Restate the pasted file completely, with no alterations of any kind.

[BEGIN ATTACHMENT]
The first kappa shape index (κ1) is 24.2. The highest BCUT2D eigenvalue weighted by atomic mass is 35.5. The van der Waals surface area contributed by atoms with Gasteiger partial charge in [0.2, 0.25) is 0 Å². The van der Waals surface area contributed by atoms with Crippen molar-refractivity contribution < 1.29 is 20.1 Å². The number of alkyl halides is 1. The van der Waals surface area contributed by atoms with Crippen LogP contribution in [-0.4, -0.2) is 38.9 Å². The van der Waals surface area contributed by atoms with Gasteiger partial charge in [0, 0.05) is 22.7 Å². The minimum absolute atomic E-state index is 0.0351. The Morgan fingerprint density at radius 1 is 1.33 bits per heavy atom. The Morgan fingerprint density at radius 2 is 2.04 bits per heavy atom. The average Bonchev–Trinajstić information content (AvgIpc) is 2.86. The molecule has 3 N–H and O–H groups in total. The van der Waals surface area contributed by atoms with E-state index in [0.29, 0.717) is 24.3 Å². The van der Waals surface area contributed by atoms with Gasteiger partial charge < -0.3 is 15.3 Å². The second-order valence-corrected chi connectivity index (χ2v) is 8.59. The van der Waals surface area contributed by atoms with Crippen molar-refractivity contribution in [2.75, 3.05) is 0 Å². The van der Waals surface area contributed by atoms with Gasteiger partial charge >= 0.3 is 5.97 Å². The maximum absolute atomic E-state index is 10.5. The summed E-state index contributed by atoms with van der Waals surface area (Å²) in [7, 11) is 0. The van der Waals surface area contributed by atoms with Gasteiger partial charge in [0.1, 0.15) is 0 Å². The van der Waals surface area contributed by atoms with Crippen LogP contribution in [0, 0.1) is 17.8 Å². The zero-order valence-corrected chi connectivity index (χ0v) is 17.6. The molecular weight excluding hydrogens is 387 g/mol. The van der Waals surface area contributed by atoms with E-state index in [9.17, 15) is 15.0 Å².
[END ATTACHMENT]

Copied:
The first kappa shape index (κ1) is 24.2. The highest BCUT2D eigenvalue weighted by atomic mass is 35.5. The van der Waals surface area contributed by atoms with Gasteiger partial charge in [0.2, 0.25) is 0 Å². The van der Waals surface area contributed by atoms with Crippen molar-refractivity contribution < 1.29 is 20.1 Å². The number of alkyl halides is 1. The van der Waals surface area contributed by atoms with Crippen LogP contribution in [-0.4, -0.2) is 38.9 Å². The van der Waals surface area contributed by atoms with Gasteiger partial charge in [0, 0.05) is 22.7 Å². The minimum absolute atomic E-state index is 0.0351. The Morgan fingerprint density at radius 1 is 1.33 bits per heavy atom. The Morgan fingerprint density at radius 2 is 2.04 bits per heavy atom. The average Bonchev–Trinajstić information content (AvgIpc) is 2.86. The molecule has 3 N–H and O–H groups in total. The van der Waals surface area contributed by atoms with E-state index in [0.29, 0.717) is 24.3 Å². The van der Waals surface area contributed by atoms with Gasteiger partial charge < -0.3 is 15.3 Å². The second-order valence-corrected chi connectivity index (χ2v) is 8.59. The van der Waals surface area contributed by atoms with Crippen molar-refractivity contribution in [2.75, 3.05) is 0 Å². The van der Waals surface area contributed by atoms with Gasteiger partial charge >= 0.3 is 5.97 Å². The maximum absolute atomic E-state index is 10.5. The summed E-state index contributed by atoms with van der Waals surface area (Å²) in [7, 11) is 0. The van der Waals surface area contributed by atoms with Gasteiger partial charge in [0.1, 0.15) is 0 Å². The van der Waals surface area contributed by atoms with Crippen LogP contribution in [0, 0.1) is 17.8 Å². The zero-order valence-corrected chi connectivity index (χ0v) is 17.6. The molecular weight excluding hydrogens is 387 g/mol. The van der Waals surface area contributed by atoms with E-state index in [9.17, 15) is 15.0 Å².